“A lot of times a worker doesn’t attach a tool to a tether, uses the tool, and then goes on working and the tool falls out of his pocket or hands. And there you go,” says Kyle Irwin, founder of Irwin’s Safety, a Canadian safety management firm. “In most cases, if they are tied off, then the tools do not become a hazard. The problem is you don’t see that tying-off happening enough.”
Bad safety habits are generally universal in nature, but local conditions can produce one error of judgment over another. For example, working in colder climates usually means bulkier clothing, increasing the chance of clothes being snagged by a rotating machine or catching fire if unknowingly pressed against a hot drill bit.
Ravenscroft listed a couple of small tools that in his experience have proven to be the most problematic for workers. One is a device that spins wire cable to scour clogged pipes.
“It requires hands-on operation, and that requires a level of awareness. It calls for the right kind of gloves that don’t catch the material and cause it to twist.”
The other tool is an Arctic Blaster, which uses hot water and steam to thaw pipes through a hose. “It’s very efficient, but it’s a personal burn hazard and a fire hazard. Techs know when they take these tools off the truck that they represent real danger,” Ravenscroft says. To offset the intrinsic danger of the thawing tool, its use is addressed in annual training and the process of working with the tool is reviewed regularly.
A sometimes-unspoken issue in respect to wearing PPE is comfort. Is discomfort a reasonable excuse for not donning a hard hat or bulky gloves?
“Yes and no,” Irwin says. “There definitely is ill-fitting equipment. But there are so many pieces of equipment manufactured: find one that will work. The larger problem is avoiding manufacturers’ recommendations. When using a respirator or dust mask, it should be a good fit, but a lot of people just grab a mask. That can give you false security that you’re being protected.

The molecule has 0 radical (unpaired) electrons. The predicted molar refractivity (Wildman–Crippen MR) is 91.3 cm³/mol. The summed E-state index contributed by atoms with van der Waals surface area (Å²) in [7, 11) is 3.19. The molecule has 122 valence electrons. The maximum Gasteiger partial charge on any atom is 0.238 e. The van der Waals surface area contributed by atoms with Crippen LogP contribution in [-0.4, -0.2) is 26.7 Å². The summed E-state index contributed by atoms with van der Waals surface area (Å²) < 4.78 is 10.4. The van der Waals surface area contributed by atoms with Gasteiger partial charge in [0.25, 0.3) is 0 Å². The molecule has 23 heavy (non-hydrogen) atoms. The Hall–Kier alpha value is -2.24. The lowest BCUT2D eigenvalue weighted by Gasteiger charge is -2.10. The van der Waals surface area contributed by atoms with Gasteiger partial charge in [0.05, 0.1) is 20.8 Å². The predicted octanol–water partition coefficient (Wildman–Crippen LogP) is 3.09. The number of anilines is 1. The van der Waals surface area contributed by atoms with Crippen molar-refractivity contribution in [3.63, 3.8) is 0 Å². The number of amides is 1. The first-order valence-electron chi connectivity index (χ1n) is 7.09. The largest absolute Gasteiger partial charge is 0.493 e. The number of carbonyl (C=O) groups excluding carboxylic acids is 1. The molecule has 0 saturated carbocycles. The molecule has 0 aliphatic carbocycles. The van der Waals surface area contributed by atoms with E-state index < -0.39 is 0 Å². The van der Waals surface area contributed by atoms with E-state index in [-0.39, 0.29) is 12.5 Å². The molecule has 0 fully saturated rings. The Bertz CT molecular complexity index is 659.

“Do what the manufacturers say you should do. It is the responsibility of an employer to see that employees follow the recommendations. It all boils down to everyone in a program taking some responsibility for himself.”
Flanagan acknowledges that equipment can be uncomfortable. “They are hard hats. I was in the service and had to wear a helmet. It wasn’t the most comfortable thing.” On the other hand, as safety manager, Flanagan says he tries to provide PPE that will be used. “I go out and order a couple dozen pair of gloves and say, ‘Here, try them out. Let me know how you like them. If you say it doesn’t work for you, OK, we’ll try something else.’ I try to accommodate each crew.”
Ravenscroft acknowledges that comfort “sometimes is an issue. So, making sure PPE is available and comfortable is as important as the expectation that employees will use it. We try to be understanding. Safety committee members are close to operations, and they know that safety glasses fog up and what can be done in that environment. We try to find the best glasses we can. The best might cost twice as much, but we’re not going to save a couple dollars and provide PPE that doesn’t work for our employees. It’s a balancing act.”
Seemingly small decisions like these by safety committees and managers are vital. They have a large impact on the lives of employees working in potentially dangerous situations.
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The unedited version of this article can be found here.